On the 13th of March, 1940, Foreign Minister Günther gave in both chambers of the Parliament the following address:
Mr. Chairman! An ultimately important message about peace between Finland and Russia have reached us today. We, peoples of the North, who hate and detest war, sense today better than ever before the profound and holy meaning of peace. The news about peace comes now, however, also as sad news because the peace cost so much blood and, first of all, because it was bought with so heavy sacrifices of our sister nation. But if ever a nation have fighted her way to the peace through a war forced upon her, preserving intact honour and clear conscience, that is what the Finnish people did in this war.
The results of the peace negotiations are not yet fully known. Therefore one has to wait to say here, what the most important things are. But something can already now be said, and one of those things that can and must be said are some words to explain, what actions the Swedish government took to make way to the now concluded peace. There is even a bigger reason for this, because in certain circles abroad a distorted and often a completely untrue picture of our contribution have been presented.
Already from the very beginning of the war the Finnish government announced that it is ready to resume the earlier broken off negotiations for a peaceful settlement. Obviously, we sought for a way to support it in its wishes to find a basis for negotiations. In the beginning this seemed to be hopeless but towards the end of January also the Russian side showed its willingness to reach a solution. In result of this a certain contact could be established and, finally, progress was made so that a Finnish delegation went to Moscow - reaching a result that is now in front of us.
As a matter of fact there is no real reason to state that the Swedish government, in its role as a mediator, refrained from everything that might be harmful to Finland. It, on the contrary, seeked every possibility to promote the interests of Finland. Some say that even forwarding Russian proposals, hardly considered acceptable by the Finnish government, were unfriendly actions against Finland. Such kinds of opinions are hard to understand. Undeniably, in every situation it was of great value to the Finnish government to become informed about the objectives its enemies were pursuing. Providing information about this has nothing to do with any pressure, and neither the Finnish government has understood it that way. It can be made clear, without any hesitation, that there has been no pressure of any kind from our side. It has been necessary to keep the Finns informed about the very limits on the Swedish assistance, which were drawn by the unfortunate international constellations. These restrictions may have disappointed the Finnish people and might have impacted on their government's policy. But they have not been used to bring about an unfavourable peace for Finland, and no attempt of any kind was either made to influence Finland's decision to continue the war or to approve one or the other terms of peace.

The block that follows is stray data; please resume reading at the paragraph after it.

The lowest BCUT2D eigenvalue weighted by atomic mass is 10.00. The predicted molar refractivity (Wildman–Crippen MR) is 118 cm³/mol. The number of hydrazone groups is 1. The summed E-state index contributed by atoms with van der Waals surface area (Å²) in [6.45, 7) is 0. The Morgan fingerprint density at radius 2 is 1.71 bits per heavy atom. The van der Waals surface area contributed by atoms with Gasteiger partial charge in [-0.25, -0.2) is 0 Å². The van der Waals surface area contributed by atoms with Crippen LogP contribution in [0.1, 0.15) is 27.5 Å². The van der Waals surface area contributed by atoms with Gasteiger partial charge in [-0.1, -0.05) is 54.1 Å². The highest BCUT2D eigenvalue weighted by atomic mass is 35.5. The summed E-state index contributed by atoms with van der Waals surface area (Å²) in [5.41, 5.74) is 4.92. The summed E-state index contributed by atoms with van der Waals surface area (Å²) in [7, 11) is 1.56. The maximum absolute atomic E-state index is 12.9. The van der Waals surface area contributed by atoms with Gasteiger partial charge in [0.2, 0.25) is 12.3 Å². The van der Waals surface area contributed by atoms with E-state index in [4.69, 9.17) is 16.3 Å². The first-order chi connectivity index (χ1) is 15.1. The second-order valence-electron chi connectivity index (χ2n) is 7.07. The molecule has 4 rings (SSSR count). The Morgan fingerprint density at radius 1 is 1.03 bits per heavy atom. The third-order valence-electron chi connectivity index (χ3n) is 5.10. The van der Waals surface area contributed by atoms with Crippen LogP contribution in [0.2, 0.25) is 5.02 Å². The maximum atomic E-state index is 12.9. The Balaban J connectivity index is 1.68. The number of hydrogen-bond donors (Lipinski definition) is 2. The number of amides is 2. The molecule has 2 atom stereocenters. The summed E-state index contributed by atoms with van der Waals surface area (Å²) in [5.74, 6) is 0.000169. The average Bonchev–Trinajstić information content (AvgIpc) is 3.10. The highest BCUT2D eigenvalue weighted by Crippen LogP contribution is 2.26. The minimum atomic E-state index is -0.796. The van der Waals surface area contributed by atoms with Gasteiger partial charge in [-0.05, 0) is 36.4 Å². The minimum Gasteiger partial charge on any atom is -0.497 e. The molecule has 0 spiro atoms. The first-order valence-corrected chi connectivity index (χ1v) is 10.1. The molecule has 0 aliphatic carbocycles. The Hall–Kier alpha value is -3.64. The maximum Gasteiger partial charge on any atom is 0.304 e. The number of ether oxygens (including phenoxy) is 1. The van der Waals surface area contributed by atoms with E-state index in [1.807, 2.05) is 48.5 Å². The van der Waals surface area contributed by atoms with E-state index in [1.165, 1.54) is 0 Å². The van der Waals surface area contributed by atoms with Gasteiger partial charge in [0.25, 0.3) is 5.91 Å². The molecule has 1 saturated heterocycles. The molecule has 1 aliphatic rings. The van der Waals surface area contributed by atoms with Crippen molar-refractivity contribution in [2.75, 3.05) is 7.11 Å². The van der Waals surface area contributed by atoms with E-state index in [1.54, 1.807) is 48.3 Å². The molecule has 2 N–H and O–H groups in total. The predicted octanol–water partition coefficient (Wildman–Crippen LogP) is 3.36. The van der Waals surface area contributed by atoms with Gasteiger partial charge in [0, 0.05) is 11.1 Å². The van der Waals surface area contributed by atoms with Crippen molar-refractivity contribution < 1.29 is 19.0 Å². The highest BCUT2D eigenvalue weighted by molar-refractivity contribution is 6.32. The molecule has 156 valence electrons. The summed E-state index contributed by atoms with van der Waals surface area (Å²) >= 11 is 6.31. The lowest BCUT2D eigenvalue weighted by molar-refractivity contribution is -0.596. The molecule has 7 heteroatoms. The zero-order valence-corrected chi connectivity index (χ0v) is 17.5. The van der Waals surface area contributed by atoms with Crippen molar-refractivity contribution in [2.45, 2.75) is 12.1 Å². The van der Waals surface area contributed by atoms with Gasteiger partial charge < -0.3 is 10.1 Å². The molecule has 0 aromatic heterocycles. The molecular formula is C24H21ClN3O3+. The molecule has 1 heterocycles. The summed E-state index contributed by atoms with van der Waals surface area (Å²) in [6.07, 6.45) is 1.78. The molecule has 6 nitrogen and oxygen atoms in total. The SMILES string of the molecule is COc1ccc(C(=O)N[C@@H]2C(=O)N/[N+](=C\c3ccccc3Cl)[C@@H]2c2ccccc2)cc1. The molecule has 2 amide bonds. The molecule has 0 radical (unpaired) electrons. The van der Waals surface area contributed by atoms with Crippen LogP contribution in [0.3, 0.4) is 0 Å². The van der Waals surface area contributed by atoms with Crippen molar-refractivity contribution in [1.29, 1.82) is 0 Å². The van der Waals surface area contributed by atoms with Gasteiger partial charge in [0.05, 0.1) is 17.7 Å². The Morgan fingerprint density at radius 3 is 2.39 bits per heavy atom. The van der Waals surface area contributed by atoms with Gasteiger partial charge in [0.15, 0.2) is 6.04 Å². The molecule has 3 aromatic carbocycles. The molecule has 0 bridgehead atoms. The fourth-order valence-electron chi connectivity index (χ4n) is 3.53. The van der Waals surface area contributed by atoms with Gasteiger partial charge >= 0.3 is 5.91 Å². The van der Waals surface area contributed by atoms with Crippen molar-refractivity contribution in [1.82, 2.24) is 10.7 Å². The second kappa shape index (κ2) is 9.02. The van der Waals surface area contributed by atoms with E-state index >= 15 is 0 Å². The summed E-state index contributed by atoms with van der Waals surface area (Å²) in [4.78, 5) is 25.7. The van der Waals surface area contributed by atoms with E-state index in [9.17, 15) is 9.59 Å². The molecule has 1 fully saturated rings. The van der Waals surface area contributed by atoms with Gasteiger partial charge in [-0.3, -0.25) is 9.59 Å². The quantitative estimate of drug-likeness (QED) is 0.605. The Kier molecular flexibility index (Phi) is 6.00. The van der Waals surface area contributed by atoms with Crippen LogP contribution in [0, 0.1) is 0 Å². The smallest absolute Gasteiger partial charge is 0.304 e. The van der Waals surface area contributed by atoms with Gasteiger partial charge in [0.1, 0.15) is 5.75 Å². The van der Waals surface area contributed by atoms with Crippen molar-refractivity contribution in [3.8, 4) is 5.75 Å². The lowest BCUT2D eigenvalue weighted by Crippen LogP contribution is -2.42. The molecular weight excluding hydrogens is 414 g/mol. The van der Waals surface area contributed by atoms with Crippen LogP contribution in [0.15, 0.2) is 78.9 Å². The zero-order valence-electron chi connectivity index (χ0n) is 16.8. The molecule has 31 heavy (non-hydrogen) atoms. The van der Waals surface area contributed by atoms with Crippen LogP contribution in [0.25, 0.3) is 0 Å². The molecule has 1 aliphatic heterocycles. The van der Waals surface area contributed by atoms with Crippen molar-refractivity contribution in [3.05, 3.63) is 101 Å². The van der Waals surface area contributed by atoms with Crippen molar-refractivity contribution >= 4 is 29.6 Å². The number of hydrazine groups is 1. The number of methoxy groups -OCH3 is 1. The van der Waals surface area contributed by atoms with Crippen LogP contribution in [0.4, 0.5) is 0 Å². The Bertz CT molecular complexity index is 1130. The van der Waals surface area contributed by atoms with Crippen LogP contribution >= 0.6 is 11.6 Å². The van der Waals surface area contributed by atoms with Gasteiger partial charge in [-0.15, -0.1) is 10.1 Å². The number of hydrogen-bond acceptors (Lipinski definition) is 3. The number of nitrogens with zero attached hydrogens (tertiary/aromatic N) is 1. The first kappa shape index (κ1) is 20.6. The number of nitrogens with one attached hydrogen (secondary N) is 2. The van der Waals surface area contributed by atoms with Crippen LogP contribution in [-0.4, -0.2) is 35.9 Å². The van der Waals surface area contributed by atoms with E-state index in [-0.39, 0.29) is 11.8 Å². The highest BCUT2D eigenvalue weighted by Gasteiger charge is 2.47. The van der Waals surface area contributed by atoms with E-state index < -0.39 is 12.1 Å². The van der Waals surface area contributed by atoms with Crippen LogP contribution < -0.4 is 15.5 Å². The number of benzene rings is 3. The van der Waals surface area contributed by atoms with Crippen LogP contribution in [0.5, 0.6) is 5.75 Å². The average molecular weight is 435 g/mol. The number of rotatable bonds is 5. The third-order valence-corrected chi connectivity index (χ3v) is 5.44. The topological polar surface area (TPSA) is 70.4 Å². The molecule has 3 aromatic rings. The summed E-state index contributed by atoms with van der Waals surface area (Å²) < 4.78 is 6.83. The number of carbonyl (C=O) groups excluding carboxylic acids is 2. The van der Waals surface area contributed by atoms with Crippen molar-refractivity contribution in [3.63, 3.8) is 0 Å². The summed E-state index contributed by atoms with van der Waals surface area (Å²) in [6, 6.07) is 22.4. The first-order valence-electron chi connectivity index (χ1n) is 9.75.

From the moment when the parties met at the negotiation table, Sweden's role as an intermediary naturally ceased. It should be mentioned, that the terms of peace that we forwarded from Moscow to Helsinki, were not the same as now in the peace treaty. For instance, something completely new came forward in cession of a territory at Salla and Kuusamo as well as in the agreement to build a railway from Kandalaksha to Kemijärvi. These terms have a special interest to us.